Because they only have 4 boats. Also because they got them on long term contract before everything went to shit.

[QUOTE=KrustySalt;181354]As far as publicly traded companies in the US, only 1 is in trouble. HOS has cut pretty much everything and I believe most of their new boats are working, Harvey investors have too much invested already to let them fail. The rumor was they’re going to keep throwing money as long as Shane doesn’t keep going crazy. If he goes crazy, I’d guess they’ll just bring in a new face.

At 252 ft, those vessels get lost in the mix. They’re not big, especially the back deck, and they don’t haul an impressive amount below deck. With that said, if the price is right, they will work. Yes, I know all the vessels are on charter.

With that being said, WHEN the industry turns around, who do they think they’re going to hire when they tell everyone were going to make you do more for less? I’m sure the bidding war is going to happen again and all this is out the window (just like ‘safety’ after the Deepwater blowout) so prices will go up. But the Bayou boys forget that cheap labor isn’t good and good labor isn’t cheap. Combine that with how they treat the crews overall… something will have to change.[/QUOTE]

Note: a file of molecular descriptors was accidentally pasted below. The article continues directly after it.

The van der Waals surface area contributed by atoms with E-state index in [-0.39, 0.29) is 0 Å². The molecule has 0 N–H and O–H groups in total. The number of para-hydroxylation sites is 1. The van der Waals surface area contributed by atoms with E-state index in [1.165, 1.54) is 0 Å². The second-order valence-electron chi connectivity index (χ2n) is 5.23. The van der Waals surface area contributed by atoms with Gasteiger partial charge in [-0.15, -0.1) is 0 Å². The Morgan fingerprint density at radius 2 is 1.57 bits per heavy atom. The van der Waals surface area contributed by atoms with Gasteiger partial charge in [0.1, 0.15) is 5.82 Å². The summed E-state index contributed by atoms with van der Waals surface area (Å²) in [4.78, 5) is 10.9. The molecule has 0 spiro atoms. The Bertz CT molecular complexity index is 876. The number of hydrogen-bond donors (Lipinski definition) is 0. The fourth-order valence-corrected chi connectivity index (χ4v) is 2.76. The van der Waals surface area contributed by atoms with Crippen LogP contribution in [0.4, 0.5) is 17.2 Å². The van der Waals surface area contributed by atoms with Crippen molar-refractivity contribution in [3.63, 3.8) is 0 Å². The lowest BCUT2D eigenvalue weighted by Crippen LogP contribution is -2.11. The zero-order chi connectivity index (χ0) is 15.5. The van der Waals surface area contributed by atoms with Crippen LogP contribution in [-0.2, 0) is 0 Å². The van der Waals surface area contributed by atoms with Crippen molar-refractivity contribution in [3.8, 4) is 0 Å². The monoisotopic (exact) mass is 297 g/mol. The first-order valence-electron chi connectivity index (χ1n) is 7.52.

[QUOTE=Capt. Phoenix;181363]That’s exactly what I was laughing about when I read this article. He talks big now but as soon as drilling starts blowing up again and the oil companies are begging for boats the OSV operators with stacked boats will be driving up rates to get licensed crew to come work for them. No one will stay at Jackson when Harvey, HOS, and Chouest are paying $250 a day more so Jackson will increase their wages to match.[/QUOTE]

Agreed. The oil companies won’t be able to spend money fast enough when things turn around. And the HOS’, ECO’s, HGIM’s, etc of the world are licking their chops waiting for it to happen.